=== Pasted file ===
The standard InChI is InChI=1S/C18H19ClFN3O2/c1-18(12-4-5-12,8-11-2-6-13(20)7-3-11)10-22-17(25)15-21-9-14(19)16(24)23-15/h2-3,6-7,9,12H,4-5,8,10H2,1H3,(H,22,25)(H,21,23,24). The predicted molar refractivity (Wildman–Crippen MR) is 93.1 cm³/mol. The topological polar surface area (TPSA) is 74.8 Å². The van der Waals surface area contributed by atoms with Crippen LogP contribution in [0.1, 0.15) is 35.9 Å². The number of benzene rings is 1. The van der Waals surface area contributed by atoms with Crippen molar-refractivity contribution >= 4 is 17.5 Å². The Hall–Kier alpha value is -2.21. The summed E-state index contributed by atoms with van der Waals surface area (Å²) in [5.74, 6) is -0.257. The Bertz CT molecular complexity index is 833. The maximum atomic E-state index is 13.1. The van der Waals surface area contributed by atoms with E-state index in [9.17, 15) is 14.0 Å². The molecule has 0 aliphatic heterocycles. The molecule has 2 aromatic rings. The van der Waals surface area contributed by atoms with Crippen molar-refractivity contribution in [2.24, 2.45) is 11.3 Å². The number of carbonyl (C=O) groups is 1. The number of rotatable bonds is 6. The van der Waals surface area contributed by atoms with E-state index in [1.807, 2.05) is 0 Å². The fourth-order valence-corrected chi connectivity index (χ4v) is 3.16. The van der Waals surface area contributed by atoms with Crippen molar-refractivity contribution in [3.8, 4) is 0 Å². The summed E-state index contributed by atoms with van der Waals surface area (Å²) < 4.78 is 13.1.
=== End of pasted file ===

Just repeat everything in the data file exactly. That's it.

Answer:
The standard InChI is InChI=1S/C18H19ClFN3O2/c1-18(12-4-5-12,8-11-2-6-13(20)7-3-11)10-22-17(25)15-21-9-14(19)16(24)23-15/h2-3,6-7,9,12H,4-5,8,10H2,1H3,(H,22,25)(H,21,23,24). The predicted molar refractivity (Wildman–Crippen MR) is 93.1 cm³/mol. The topological polar surface area (TPSA) is 74.8 Å². The van der Waals surface area contributed by atoms with Crippen LogP contribution in [0.1, 0.15) is 35.9 Å². The number of benzene rings is 1. The van der Waals surface area contributed by atoms with Crippen molar-refractivity contribution >= 4 is 17.5 Å². The Hall–Kier alpha value is -2.21. The summed E-state index contributed by atoms with van der Waals surface area (Å²) in [5.74, 6) is -0.257. The Bertz CT molecular complexity index is 833. The maximum atomic E-state index is 13.1. The van der Waals surface area contributed by atoms with E-state index in [9.17, 15) is 14.0 Å². The molecule has 0 aliphatic heterocycles. The molecule has 2 aromatic rings. The van der Waals surface area contributed by atoms with Crippen molar-refractivity contribution in [2.24, 2.45) is 11.3 Å². The number of carbonyl (C=O) groups is 1. The number of rotatable bonds is 6. The van der Waals surface area contributed by atoms with E-state index in [1.807, 2.05) is 0 Å². The fourth-order valence-corrected chi connectivity index (χ4v) is 3.16. The van der Waals surface area contributed by atoms with Crippen molar-refractivity contribution in [3.8, 4) is 0 Å². The summed E-state index contributed by atoms with van der Waals surface area (Å²) < 4.78 is 13.1.